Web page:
Bloomberg Drops Programmatic Open Market, Sets New Standard – IGWIIKI

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Publishers often express concerns about the programmatic open market, but Bloomberg Media took a more decisive step recently. The company said it would stop serving open-market third-party programmatic display advertising on its website and mobile app when the new year begins.

Publishers, advertisers and ad-tech players should pay attention to this development because it validates concerns and signals where the rest of the supply side is heading: Publishers are going to move away from the programmatic open market and double down on direct sales capabilities.

Bloomberg cited the user experience and brand safety concerns as the main driver of its decision.

Why publishers will leave the open market

Publishers generally use the programmatic open market to fulfill remnant inventory—media they have not sold upfront through direct sales. This comes with some financial benefit, eliminating unused media, but it also comes at the cost of exposing the publisher to advertisers with whom it might not prefer to do business.

Letting a wide array of advertisers onto a site potentially compromises the user experience. For example, readers of a premium site like Bloomberg or the New York Times may not want to see ads for quick fat loss schemes or dubious supplements. This infringement on UX can then scare off not only readers but also advertisers who do not want to be associated with bad or disreputable actors.

Open-market targeting also comes with privacy concerns. The programmatic open market has historically relied on third-party audience data, especially from technologies like the third-party cookie. By relying on it, publishers allowed ad targeting on their site to be dictated by often probabilistic, inaccurate data culled and monetized without consumer knowledge. These practices risk undermining the reputation of the publisher and even introducing regulatory exposure.

Finally, while selling remnant inventory is a strong use case for the programmatic open market, relying too much on it as a fail-safe can lure publishers into a sense of complacency that takes away from needed attention to a much more lucrative sales channel over which the publisher has more control: direct. By leaning away from the open market and into direct, publishers can regain control over the advertisers with whom they do business, resolve privacy concerns and protect the user experience.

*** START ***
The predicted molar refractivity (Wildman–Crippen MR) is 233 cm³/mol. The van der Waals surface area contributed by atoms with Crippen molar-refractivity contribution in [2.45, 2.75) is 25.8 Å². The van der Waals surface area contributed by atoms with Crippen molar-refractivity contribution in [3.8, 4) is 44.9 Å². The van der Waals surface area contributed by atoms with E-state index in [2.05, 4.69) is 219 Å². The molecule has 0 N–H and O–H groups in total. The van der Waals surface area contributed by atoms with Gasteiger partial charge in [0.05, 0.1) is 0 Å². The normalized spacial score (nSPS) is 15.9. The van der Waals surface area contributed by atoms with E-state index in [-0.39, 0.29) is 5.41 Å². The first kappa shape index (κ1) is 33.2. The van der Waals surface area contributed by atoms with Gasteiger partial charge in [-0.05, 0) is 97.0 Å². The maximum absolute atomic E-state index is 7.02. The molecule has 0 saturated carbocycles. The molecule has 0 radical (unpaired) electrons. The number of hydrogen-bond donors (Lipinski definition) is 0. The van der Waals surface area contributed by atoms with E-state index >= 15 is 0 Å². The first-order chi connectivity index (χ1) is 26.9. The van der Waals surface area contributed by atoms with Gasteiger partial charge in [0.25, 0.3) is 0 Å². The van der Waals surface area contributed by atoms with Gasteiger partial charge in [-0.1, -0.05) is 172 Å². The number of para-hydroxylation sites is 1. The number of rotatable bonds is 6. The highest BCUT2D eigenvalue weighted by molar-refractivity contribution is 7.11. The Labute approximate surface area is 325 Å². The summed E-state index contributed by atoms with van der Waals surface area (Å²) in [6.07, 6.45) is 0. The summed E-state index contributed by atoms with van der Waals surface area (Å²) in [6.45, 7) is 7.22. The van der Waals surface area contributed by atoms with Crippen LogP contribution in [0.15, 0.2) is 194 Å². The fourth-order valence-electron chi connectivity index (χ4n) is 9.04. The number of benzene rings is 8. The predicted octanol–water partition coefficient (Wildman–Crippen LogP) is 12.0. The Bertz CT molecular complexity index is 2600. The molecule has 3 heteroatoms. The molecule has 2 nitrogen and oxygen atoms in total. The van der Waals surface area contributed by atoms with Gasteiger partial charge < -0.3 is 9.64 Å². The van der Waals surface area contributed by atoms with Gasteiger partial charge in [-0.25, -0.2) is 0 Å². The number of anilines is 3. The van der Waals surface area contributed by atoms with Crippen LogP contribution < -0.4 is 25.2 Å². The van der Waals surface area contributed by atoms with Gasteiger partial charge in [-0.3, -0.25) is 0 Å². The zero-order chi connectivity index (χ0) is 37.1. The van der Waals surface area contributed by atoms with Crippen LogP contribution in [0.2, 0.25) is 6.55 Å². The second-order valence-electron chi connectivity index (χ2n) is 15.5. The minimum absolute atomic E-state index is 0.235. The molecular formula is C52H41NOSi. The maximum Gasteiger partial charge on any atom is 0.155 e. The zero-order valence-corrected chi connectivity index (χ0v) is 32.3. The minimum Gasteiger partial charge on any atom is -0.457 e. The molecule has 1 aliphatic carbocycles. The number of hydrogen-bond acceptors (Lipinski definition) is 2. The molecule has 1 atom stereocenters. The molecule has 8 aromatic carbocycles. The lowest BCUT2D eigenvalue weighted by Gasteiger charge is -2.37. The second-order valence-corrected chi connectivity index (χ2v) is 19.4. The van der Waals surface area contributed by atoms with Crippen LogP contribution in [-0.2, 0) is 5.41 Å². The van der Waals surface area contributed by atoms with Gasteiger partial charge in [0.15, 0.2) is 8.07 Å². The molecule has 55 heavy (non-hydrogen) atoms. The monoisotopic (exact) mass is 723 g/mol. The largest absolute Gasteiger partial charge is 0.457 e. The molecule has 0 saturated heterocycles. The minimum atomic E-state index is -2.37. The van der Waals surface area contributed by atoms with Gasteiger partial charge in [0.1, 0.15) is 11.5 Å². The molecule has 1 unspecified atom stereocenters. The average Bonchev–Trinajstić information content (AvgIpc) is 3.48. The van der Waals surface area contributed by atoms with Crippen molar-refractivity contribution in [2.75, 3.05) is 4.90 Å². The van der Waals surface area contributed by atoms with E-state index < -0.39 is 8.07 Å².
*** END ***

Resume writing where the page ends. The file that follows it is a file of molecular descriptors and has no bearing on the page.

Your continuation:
How publishers can capitalize on the shift to direct

For publishers, giving up the open market may introduce short-term challenges such as a loss in revenue earned from remnant inventory. But for those, like Bloomberg, prepared to handle those losses, a renewed focus on direct sales can bring greater and happier readership, unencumbered by low quality ads as well as the high-value advertisers who want to reach that audience.

The key for publishers is to set up the infrastructure required to reach premium advertisers at scale, thereby fueling a strong direct sales operation. This means building out the ad products and salesforce required to execute programmatic guaranteed and private marketplace transactions. It also means displaying direct products, inventory and pricing at scale to increase competition for them among premium buyers.

It’s this pursuit of scale that has led many publishers to depend on the open market—but the same can be accomplished via direct with the proper technology and personnel.

How advertisers benefit from more direct sales

Advertisers should welcome premium publishers’ shift away from the open market. A focus on direct sales offers advertisers preferred deal conditions such as guaranteed impressions and greater transparency into audiences.

The dip in programmatic transactions with obscure buyers should also assure advertisers that, when they buy from publishers who focus on direct, they are buying high quality media in a trusted content environment. Their ad will not show up next to spam or unseemly content.

But for advertisers to take full advantage of what will become an industry-wide movement toward direct deals, they need to ensure their media buying partners, such as agencies and DSPs, have the power to discover and transact at scale on premium inventory that is only being sold via direct channels—this should become a common question for advertisers to pose when vetting media partners. Gaining access to that inventory will be especially crucial on hot channels like CTV.

The digital media industry has been transforming, opting to sacrifice the easy scale of the programmatic open market in favor of brand safety, premium deal conditions and first-party audience relationships. Bloomberg’s move is one big step in that direction. Publishers and advertisers should expect the rest of the industry to follow—and prepare accordingly.

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